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Reviewed by Jason Zingale
hey say that all good things must come to an end, but even with the long-awaited release of “Gears of War 3,” the latest installment in the popular sci-fi action series, it’s hard to imagine that Cliff Bleszinski and the rest of the Epic crew have said goodbye to the “Gears” universe forever. As the final piece in the purported trilogy, however, “Gears of War 3” delivers one helluva farewell for Marcus Fenix and his COG buddies with more of the same white-knuckle intensity that made the first two games such an absolute blast to play. And while it may not be as addictive as its predecessors (though that may have more to do with my sudden lack of free time than the game itself), “Gears of War 3” is without a doubt the most wildly creative and cinematic installment to date.
The story picks up 18 months after the fall of Jacinto, with the COGs still fighting the war for survival on two fronts. A new threat has emerged in the form of the infected Lambent, who are becoming even more mutated by the day, while the down-but-not-out Locust have risen from the ashes of their recently destroyed undercover civilization to rebuild on the surface. But just when it looks like the fate of humanity is doomed, Marcus receives word that his father might not be dead after all, and is even working on a cure that could return Sera to its former glory. A lot of lingering questions are answered along the way, and as a result, the game's campaign is noticeably longer and more dedicated to developing its characters than it’s ever been.
Don't get me wrong, Marcus still has the emotional range of a peanut, but “Gears of War 3” is a lot more engaging from a story standpoint thanks to the injection of new faces and some crucial exposition that helps fill in holes from the past. You even get to play as Cole Train in a fun flashback sequence that shows what he and Baird were up to during the game’s opening battle. But while Campaign Mode certainly benefits from the richer storyline, the “Gears” series has always been first and foremost about the action, and the third installment is packed with epic encounters and lots of cool new weapons.
In addition to a Retro Lancer that's equipped with a bayonet instead of a chainsaw, there's also the Digger, which shoots a projectile into the ground that travels a short distance before popping back out and firing shrapnel; a long-range behemoth called the One-Shot that vaporizes its victims with a red laser; mech suits called Silverbacks that are only available in Campaign Mode; and a Sawed-Off Shotgun that’s even more effective than the Gnasher. If there’s any complaint about the new weapons, it’s that they're perhaps a little too strong for multiplayer. The Sawed-Off Shotgun, in particular, may only have one shot per reload, but it doles out a lot of damage in close quarters.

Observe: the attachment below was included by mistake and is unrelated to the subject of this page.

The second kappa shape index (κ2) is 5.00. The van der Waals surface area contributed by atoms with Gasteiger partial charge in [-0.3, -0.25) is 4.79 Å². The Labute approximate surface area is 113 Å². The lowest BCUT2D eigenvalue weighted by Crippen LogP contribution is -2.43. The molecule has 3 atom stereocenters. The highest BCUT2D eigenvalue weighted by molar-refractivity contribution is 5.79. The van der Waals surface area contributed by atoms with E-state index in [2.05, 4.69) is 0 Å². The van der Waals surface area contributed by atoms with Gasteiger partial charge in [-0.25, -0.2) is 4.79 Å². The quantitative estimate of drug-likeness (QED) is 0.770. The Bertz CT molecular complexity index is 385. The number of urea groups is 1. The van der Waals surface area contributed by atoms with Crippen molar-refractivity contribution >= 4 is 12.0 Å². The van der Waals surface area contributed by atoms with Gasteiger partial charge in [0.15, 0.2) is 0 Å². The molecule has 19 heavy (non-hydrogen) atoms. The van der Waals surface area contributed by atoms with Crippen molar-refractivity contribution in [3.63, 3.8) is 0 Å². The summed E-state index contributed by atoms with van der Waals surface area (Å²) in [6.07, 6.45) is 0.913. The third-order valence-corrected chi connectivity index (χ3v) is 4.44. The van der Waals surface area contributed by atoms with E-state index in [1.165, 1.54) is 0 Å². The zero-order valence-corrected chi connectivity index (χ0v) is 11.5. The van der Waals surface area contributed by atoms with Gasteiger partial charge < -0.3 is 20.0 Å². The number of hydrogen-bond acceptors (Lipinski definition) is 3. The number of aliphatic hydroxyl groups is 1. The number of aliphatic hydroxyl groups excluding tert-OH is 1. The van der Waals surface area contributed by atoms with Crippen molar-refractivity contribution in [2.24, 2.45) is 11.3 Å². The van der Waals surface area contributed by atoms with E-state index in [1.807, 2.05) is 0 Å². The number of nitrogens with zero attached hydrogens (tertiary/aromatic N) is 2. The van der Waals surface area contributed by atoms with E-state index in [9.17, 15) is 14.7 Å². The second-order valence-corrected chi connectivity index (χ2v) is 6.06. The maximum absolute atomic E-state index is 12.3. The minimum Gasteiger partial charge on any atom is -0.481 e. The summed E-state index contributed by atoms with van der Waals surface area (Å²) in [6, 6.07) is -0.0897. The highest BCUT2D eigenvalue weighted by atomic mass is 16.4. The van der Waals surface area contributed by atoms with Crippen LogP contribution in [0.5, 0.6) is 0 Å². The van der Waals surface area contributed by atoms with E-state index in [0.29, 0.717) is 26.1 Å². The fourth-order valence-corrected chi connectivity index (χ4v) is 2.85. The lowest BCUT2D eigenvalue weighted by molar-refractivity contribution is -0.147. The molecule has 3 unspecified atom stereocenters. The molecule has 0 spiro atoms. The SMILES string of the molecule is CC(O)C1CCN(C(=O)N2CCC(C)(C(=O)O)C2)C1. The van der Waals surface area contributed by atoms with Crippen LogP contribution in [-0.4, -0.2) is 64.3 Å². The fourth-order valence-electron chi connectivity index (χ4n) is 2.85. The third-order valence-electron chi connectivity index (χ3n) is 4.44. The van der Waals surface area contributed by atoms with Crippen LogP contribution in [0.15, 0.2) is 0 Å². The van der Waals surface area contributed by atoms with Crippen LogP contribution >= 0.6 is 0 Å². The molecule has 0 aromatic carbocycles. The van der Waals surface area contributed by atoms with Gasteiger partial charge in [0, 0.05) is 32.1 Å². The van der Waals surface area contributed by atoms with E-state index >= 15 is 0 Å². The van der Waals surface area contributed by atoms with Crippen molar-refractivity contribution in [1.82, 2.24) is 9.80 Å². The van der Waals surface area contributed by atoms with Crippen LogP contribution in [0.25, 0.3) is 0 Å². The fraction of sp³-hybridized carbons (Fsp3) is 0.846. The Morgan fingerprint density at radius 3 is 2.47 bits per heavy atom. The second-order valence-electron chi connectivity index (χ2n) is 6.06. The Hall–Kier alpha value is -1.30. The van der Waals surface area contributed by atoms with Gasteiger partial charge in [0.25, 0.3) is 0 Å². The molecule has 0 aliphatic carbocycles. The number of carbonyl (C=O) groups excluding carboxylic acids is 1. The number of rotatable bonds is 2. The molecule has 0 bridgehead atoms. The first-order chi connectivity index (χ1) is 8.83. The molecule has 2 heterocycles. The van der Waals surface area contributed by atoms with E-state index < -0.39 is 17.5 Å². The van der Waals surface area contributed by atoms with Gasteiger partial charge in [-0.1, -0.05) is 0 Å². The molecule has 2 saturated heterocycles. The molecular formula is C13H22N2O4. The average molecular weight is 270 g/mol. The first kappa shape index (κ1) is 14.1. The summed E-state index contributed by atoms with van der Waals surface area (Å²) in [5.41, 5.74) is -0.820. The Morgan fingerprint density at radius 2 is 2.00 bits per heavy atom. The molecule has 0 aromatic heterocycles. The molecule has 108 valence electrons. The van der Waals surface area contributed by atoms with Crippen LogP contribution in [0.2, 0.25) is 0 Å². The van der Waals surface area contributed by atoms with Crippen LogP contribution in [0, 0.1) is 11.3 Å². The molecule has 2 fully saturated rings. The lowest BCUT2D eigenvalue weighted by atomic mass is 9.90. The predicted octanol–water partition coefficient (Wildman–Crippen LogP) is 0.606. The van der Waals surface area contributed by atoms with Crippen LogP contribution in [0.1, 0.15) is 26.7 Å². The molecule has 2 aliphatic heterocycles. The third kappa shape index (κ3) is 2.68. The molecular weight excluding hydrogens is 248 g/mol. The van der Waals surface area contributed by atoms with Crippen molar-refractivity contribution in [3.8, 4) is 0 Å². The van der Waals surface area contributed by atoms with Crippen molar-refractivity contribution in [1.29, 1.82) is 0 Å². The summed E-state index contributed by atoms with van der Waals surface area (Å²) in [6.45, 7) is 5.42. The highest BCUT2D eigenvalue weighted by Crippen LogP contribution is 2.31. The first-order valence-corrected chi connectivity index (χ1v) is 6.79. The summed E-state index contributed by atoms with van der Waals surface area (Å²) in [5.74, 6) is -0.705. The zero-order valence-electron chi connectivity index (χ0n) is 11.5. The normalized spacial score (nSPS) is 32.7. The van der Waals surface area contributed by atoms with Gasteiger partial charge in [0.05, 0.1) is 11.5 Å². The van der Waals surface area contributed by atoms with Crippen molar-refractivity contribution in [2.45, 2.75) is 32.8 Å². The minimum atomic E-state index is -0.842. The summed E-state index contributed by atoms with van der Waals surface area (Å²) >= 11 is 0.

This is likely going to frustrate a lot of people who were perfectly happy with the way that multiplayer operated before, but while some of the changes – namely, the addition of the aforementioned weapons and the fact that the Matchmaking system doesn’t work as intended – have affected Versus Mode for the worse, Epic has included several other multiplayer options that are worth checking out. For starters, Horde Mode is back and better than ever, employing a tower defense-like system that makes you buy weapons and build barriers using money that you earn with every kill and assist. There are also specific challenges presented to the team at the beginning of certain waves that reward you and your teammates with extra cash, skill bonuses or weapons when completed.
The brand new Beast Mode, meanwhile, lets you play on the other side of the battle as part of a five-man team of Locusts. And although that may just sound like an inverted version of Horde, it's actually an entirely different game. In Beast Mode, you're racing against a clock (earning additional time and money for every kill, assist and barrier destroyed) to defeat the humans as quickly as possible, but you also get unlimited lives as long as you have the resources. Each Locust class varies in cost depending on their strength (Tickers, for instance, are the cheapest), but they all have their pros and cons.
Online co-op has also received a bit of a facelift, with four players now capable of making their way through the campaign side-by-side. Additionally, there’s a new Arcade Mode that offers a unique twist on the typical campaign experience by including a scoring system that adds a competitive edge. It definitely makes playing through the campaign more of a team-based effort, because when you're on your own, the AI has a tendency to let you do most of the heavy lifting, allowing enemies to walk straight past them or let you bleed out without trying to revive you. And it’s this portion of multiplayer that really makes “Gears of War 3” soar, because while diehard fans will probably stick to the cutthroat Versus matches, casual gamers will find more pleasure elsewhere.